Globally, pneumococcal diseases are a common cause of morbidity and mortality. However, the rates of disease prevalence and mortality are higher in developing countries as compared to developed countries, with the majority of deaths being reported from Asia and sub-Saharan Africa. The incidence of pneumococcal diseases is most common at the extremes of age, that is, among children and the elderly population.1 Globally, S. pneumoniae is the leading cause of pneumonia-related mortality. In 2016, S. pneumoniae accounted for more deaths than all other causes (aetiologies) combined; most of such deaths occurred in Africa and Asia.2
Data from the CDC revealed 17 cases of IPD per 100,000 people in the United States, across all age groups. The incidence rate of 7 persons per 100,000 individuals across all age groups has been reported in England and Wales, with a higher rate of 21 persons per 100,000 in individuals aged ≥65 years. For IPD in adults, the CFR may reach 15% to 20% and even up to 30% to 40% in the elderly population.3 In North America, the incidence rates of IPD varied between 15 and 49 persons per 100,000, while in Europe, the incidence ranged from 11 to 27 persons per 100,000 individuals. In the United States, more than 36,000 cases of IPD were reported in 2011. The incidence of IPD was strikingly age related; 54% of cases were reported in adults >50 years of age and 38% of cases were reported in children below 2 years. Much higher incidence rates of IPD have been reported from Asia; in Taiwan, up to 216 cases per 100,000 were reported annually.4 The incidence rates of CAP reported in different countries of Europe are: 1.6 per 1000 in Spain, 11.6 per 1000 in Finland and 3.7 to 10.1 per 1000 in Germany. The overall incidence of CAP sharply increases with age. While the estimated incidence rate of CAP was 18.2 per 1000 person-years in the 65- to 69-year age group, it increased to 52.3 per 1000 person-years in individuals aged >85 years. In Germany, while the overall CAP incidence was 2.9 per 1000, it increased up to 7.7 in adults aged >60 years and 35.8 in adults aged >90 years.4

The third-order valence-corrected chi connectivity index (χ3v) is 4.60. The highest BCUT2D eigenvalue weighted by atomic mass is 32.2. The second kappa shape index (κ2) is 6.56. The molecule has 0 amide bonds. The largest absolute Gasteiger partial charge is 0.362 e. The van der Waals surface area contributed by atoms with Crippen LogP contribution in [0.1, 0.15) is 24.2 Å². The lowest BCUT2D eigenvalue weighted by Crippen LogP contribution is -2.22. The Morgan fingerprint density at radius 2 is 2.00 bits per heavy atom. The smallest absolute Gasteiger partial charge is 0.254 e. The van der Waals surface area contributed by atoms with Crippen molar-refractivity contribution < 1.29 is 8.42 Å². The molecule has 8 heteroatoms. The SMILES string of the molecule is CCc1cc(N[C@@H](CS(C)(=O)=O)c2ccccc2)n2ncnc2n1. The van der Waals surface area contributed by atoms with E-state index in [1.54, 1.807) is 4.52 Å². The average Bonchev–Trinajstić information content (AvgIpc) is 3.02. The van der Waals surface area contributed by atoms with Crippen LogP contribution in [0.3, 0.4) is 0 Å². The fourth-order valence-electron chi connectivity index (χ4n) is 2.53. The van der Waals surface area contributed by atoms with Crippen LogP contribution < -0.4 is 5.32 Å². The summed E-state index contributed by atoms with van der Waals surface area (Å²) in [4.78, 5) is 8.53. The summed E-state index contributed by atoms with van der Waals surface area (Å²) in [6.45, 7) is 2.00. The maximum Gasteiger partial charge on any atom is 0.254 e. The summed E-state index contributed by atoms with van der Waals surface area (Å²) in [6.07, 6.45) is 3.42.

Moreover, the hospitalisation rate among patients with pneumonia also increases with age. Between the periods 1988 to 1990 and 2000 to 2002, a 20% increase in the hospitalisation rates among the elderly patients was observed in the United States. Furthermore, the mortality rates were also signiﬁcantly higher in the elderly patients with CAP as compared to the patients aged below 65 years; the rates being 10.3% and 2.2%, respectively, in a Spanish cohort. In elderly patients with CAP who require mechanical ventilation, as high as 55% mortality rates have been observed.4 In a surveillance study in 4 European countries, increase in the incidence, likelihood of hospitalisation and fatality rates were reported with increasing age. As compared to adults aged 50 to 64 years, the hospitalisation rate was 2.3-fold higher in adults aged 65 to 74 years, 5.2-fold higher in adults aged 75 to 84 years and 10.8-fold higher in older adults aged ≥85 years.5
A Swiss study identified both the age groups, ≥65 years (vs. <65 years) (OR, 4.14; 95% CI, 4.11-4.17) and ≥50 years (vs. <50 years) (OR, 4.98; 95% CI, 4.93-5.03), as signiﬁcant risk factors for hospitalisation with pneumonia, as compared to hospitalisations without pneumonia diagnosis.6 Therefore, it is important to focus on preventive measures against pneumococcal diseases in the elderly group of patients with high vulnerability.4
The PCV, PCV13, was introduced in 2012 for use in adult population. As per the surveillance report of the CDC, in the United States, the overall IPD cases in adults aged ≥65 years decreased from 59 persons per 100,000 in individuals in 1998 to 23 persons per 100,000 in individuals in 2015. IPD in adults aged ≥65 years caused by the serotypes covered in PCV13 decreased from 44 cases per 100,000 in 1998 to 5 cases per 100,000 in 2015. In this group of elderly patients, IPD cases caused by serotypes covered in PPSV23 declined from 53 cases per 100,000 in 1998 to 15 cases per 100,000 in 2016. However, these reductions in the IPD cases caused by PPSV23 serotypes were caused by the serotypes in common with PCV13.7
Adapted from CDC. Surveillance and reporting. 2020.
In case of persons with comorbidities, pneumococcal diseases occur more frequently as compared to healthy persons and are comparatively more deadly. The incidence rates are found to be higher with advancing age in adults and in those adults with comorbidities such as solid cancer, diabetes and chronic lung diseases. Therefore, better prevention strategies are required for such at-risk groups of adults.8
The incidence of pneumococcal disease increases with comorbidities such as diabetes, COPD, malignancies, etc.8
Adapted from Kyaw MH, et al. 2005.
ACIP, Advisory Committee on Immunization Practices; AIDS, acquired immunodeficiency syndrome; CAP, community-acquired pneumonia; CDC, Centers for Disease Control and Prevention; CFR, case fatality rate; CI, confidence interval; COPD, chronic obstructive pulmonary disease; HIV, human immunodeficiency virus; IPD, invasive pneumococcal disease; OR, odds ratio; PCV, pneumococcal conjugate vaccine; PCV7, 7-valent pneumococcal conjugate vaccine; PCV13, 13-valent pneumococcal conjugate vaccine; PPSV23, 23-valent pneumococcal polysaccharide vaccine; RR, relative risk.
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For the use only of Registered Medical Practitioners or a Hospital or a Laboratory.
PP-PRV-IND-0661 July 2023
Help protect your adult patients against pneumococcal pneumonia with single-dose administration
Efficacy proven by the CAPiTA study
The ACIP recommends routine use of PCV13 among adults
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